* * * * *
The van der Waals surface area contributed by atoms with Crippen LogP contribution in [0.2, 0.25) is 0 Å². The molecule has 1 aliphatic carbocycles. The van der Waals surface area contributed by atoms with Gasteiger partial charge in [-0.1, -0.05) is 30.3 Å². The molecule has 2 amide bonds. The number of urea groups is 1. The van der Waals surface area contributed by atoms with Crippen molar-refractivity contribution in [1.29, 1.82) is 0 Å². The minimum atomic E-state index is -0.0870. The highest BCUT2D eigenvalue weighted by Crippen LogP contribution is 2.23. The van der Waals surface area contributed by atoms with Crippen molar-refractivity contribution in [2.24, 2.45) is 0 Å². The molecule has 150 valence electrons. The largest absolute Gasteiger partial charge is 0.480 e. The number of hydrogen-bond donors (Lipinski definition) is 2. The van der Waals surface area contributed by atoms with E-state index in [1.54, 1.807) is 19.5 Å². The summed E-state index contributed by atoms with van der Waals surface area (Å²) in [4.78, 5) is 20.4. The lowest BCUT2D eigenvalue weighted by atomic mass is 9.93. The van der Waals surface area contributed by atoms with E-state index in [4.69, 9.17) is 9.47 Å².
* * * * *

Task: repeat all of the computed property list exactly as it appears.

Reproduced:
The van der Waals surface area contributed by atoms with Crippen LogP contribution in [0.2, 0.25) is 0 Å². The molecule has 1 aliphatic carbocycles. The van der Waals surface area contributed by atoms with Gasteiger partial charge in [-0.1, -0.05) is 30.3 Å². The molecule has 2 amide bonds. The number of urea groups is 1. The van der Waals surface area contributed by atoms with Crippen molar-refractivity contribution in [1.29, 1.82) is 0 Å². The minimum atomic E-state index is -0.0870. The highest BCUT2D eigenvalue weighted by Crippen LogP contribution is 2.23. The van der Waals surface area contributed by atoms with Crippen molar-refractivity contribution in [2.24, 2.45) is 0 Å². The molecule has 150 valence electrons. The largest absolute Gasteiger partial charge is 0.480 e. The number of hydrogen-bond donors (Lipinski definition) is 2. The van der Waals surface area contributed by atoms with E-state index in [1.54, 1.807) is 19.5 Å². The summed E-state index contributed by atoms with van der Waals surface area (Å²) in [4.78, 5) is 20.4. The lowest BCUT2D eigenvalue weighted by atomic mass is 9.93. The van der Waals surface area contributed by atoms with E-state index in [4.69, 9.17) is 9.47 Å².